Such is progress however that it is likely that the future -will bring a combined methodology using mobile and brain measurement, but we have a long way to go before both provide a practical and affordable solution for the business world. Technologies such as GPS -already enable us to map shopper journeys so we –don’t have to ask and greater connectivity together with faster mobile phone processor speeds are increasingly making this tool more practical for everyday use -. -So,for instance we will be able to record what a shopper is doing and link their brain patterns to the act, but the barriers concerning the intrusiveness of the gear and the interpretation of what is recorded will remain. Until we understand what really triggers emotions and behaviours, interpretation will at best be approximate.
Denyse: You just mentioned GPS and neural networks; do you see other uses of technology, such as integrating GPS, video, audio etc.?
Bob: We use an APP that people download and then record their answers which are uploaded when they are next connected via WiFi. This is highly appreciated, as it avoids the issues of battery life, signal quality and excessive consumer connection charges. We include short questionnaires, but we also ask them to photograph and record what they are doing, or we can play them a film and get their immediate reactions to it. Working in this way also eliminates a lot of anxiety that people may have about being constantly followed, like “Big Brother” watching their every move. Although a few may not like adding another APP to their smart phone, they don’t realise that for instance iPhone users are already being followed and their data being continuously sent back to Apple.
Denyse: Bob, your company is called FreshMinds and you head up research solutions, so you obviously have some new ideas to share. What do you see as the biggest opportunities and challenges for the industry in the coming years, as we all become more mobile?
Bob: Consumers have changed; in the past we could rely on people accepting brand messages, a one way conversation. Now they want a dialogue and to openly express their opinions to the world. Consumers today are aware, knowledgeable, empowered and ready to share their ideas if approached in a relevant way. Unfortunately our industry still gathers information as it did 20, 30 or more years ago. We are not working in a way that is relevant to how consumers buy and use products today. Research needs to dialogue with consumers and must become far more inclusive than in the past. For instance the use of the NPS measurement tool is being challenged today, since consumers can be more influenced by two negative comments left on a travel site than the ten positive ones.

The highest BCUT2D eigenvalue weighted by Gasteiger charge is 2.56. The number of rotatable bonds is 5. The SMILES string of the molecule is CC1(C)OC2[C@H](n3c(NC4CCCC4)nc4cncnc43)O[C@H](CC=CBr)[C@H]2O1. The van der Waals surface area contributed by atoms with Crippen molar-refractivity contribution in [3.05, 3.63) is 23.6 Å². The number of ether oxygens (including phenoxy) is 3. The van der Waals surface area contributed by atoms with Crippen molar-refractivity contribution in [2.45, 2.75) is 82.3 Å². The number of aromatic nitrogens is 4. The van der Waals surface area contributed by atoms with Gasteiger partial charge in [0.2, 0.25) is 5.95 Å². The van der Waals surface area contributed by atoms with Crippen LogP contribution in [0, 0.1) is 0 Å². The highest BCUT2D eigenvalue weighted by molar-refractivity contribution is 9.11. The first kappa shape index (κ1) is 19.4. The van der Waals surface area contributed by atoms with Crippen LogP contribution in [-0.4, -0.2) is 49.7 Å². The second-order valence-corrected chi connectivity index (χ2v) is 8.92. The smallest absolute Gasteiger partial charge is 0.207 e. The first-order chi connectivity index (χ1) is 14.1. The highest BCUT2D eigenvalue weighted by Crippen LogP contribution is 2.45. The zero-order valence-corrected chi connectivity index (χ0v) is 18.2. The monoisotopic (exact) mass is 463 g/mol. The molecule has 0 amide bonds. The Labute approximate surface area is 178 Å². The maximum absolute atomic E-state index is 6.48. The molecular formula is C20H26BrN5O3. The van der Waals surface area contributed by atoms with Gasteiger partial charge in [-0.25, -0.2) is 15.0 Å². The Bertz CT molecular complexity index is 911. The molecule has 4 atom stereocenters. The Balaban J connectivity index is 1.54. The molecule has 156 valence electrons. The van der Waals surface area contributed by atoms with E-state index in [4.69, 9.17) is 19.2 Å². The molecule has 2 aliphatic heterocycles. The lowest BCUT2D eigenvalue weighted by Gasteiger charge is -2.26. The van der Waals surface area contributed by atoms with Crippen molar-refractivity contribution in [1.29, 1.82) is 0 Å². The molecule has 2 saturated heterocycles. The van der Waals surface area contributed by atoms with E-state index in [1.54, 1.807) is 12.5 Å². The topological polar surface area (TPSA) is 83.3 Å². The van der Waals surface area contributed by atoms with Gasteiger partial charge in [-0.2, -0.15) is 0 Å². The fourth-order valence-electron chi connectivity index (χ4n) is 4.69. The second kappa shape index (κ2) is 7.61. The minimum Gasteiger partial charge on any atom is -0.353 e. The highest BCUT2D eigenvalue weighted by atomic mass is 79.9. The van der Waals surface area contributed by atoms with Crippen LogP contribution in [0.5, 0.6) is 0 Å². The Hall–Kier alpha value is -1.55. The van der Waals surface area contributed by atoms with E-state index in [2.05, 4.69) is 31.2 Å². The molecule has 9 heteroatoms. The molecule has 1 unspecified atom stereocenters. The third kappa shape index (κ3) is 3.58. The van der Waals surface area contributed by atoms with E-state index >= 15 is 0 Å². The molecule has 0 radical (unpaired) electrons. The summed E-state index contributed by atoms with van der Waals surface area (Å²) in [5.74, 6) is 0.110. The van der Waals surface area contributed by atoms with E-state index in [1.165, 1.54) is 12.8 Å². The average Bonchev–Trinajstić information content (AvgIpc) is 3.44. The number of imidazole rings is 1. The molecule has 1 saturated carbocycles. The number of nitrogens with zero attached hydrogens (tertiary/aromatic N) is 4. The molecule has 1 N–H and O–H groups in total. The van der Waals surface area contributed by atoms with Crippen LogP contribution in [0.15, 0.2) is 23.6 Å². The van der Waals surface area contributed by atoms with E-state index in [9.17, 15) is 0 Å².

In addition more businesses are finding ways to directly collect information themselves, so the industry must identify itself not (just) as data collectors, but as expert analysts with a deep understanding of how to interpret consumer behaviour. We are also challenged by the fact that if a company finds an unhappy consumer, it can immediately contact them. We will need to address this conundrum of confidentiality if we are to stay in business. Currently, we can only say what is wrong and what needs to be done, we cannot sort out the problem for our clients in the same way they themselves can. Therefore we need to become more assertive in giving recommendations; we have to be able to put the action into research, rather than just the passive data collection bit.
Denyse: Bob, you don’t sound very optimistic for our industry. What’s your solution?
Bob: I believe we need to stop holding onto areas of our work we can no longer uniquely provide such as data gathering, and use our expertise to defend our profession. What we should do is look for ways to analyse things to a greater extent and provide actionable results. Technology has made us all more mobile; it is time for the Market Research Industry to get moving too. People who are not in our industry have trouble making the distinction between good and bad research. Our job used to be to collect data, make sure it was collected accurately and then just hand it over. Now we need to be able to integrate the data we collect with multiple pre-existing data streams (e.g. social media, sales, loyalty, usage, etc), analyse it cost-effectively, generate timely insights and help embed the learning across our client organisations.
Denyse: Thanks for your time Bob it has been a real pleasure listening to all your ideas. I know we are all now looking forward to hearing more from you on mobile research in January.
Denyse Drummond-Dunn is the President & Chief C3C Catalyst of C3Centricity. After more than 30 years watching & listening to consumers in over 100 countries for some of the best marketing organisations, (Gillette, Philip Morris, Nestlé), today she runs her own consultancy. She will be attending MRMW Asia on January 29th to 31st in Kuala Lumpur and is looking forward to seeing you there.